The calculus is even more complicated for enrollees in non-benchmark plans. Since they contribute the rate they would have paid for the benchmark plan, plus or minus the difference in premiums between their plan and the benchmark, their monthly contributions will change if either the benchmark or their current plan’s premium changes. In other words, it is the difference between two moving targets that determines the net contribution for a subsidized household in a non-benchmark plan. This creates counter-intuitive results.

II. Delayed Tax Refunds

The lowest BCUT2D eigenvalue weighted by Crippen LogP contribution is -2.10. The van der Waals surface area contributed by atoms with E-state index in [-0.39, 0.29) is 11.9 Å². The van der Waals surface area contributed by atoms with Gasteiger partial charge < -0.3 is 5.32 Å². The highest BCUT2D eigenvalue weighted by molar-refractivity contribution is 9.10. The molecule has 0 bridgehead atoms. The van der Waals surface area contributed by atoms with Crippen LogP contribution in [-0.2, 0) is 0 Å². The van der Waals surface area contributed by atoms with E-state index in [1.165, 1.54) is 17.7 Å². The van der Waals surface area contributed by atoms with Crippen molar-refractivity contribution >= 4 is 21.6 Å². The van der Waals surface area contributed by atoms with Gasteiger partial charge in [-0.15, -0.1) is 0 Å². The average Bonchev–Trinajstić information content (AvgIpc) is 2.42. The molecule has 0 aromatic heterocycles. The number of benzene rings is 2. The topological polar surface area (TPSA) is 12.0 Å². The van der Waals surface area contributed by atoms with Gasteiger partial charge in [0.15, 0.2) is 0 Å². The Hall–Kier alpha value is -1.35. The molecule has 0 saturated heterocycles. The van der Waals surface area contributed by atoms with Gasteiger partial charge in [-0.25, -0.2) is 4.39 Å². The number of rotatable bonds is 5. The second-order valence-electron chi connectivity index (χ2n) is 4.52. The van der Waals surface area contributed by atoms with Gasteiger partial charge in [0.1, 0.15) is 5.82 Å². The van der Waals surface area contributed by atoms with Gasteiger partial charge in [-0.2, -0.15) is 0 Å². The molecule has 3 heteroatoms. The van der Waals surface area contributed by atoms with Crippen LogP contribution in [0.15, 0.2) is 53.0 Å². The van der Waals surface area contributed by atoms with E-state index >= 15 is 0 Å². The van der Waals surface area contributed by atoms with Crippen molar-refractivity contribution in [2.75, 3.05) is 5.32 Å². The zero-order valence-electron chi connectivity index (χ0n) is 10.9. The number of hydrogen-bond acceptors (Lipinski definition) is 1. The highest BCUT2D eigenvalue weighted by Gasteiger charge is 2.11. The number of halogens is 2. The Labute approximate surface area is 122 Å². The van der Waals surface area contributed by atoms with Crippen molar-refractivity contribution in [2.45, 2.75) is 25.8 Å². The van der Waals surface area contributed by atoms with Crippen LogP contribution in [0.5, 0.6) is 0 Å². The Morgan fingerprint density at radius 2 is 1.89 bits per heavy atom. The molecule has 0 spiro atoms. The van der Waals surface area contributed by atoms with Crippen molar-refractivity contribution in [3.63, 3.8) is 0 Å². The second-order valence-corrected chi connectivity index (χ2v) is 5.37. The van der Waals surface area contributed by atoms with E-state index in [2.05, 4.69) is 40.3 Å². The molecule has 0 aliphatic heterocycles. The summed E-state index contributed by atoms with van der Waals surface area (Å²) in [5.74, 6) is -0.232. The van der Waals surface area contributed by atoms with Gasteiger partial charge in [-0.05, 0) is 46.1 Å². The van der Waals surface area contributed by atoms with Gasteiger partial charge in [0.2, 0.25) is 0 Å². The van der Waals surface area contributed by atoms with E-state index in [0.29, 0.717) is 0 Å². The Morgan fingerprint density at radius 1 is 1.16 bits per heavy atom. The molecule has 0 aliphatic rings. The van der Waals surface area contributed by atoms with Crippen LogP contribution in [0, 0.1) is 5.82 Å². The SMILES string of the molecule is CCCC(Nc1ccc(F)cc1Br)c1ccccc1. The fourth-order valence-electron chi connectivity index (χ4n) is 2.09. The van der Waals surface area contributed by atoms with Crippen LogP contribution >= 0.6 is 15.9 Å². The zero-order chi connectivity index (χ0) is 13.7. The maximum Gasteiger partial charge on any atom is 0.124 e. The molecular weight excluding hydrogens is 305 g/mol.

Fifteen public Marketplaces, hundreds of issuers, and CMS/IRS have been trading information for months now in a massive effort to reconcile who is enrolled in what coverage for which months, and who owes what to whom. These are the “back-office” processes that are still being worked on, months after most consumer-facing web sites were fixed. This kind of reconciliation among accounting entities can continue for years; indeed, it is generally “tolerated” ad infinitum among insurers, Medicare, Medicaid, and hospitals with respect to claims submitted, approved, and actually paid, not to mention COB and subrogation. The firms estimate year-end liabilities and reserve for them; auditors check their credibility.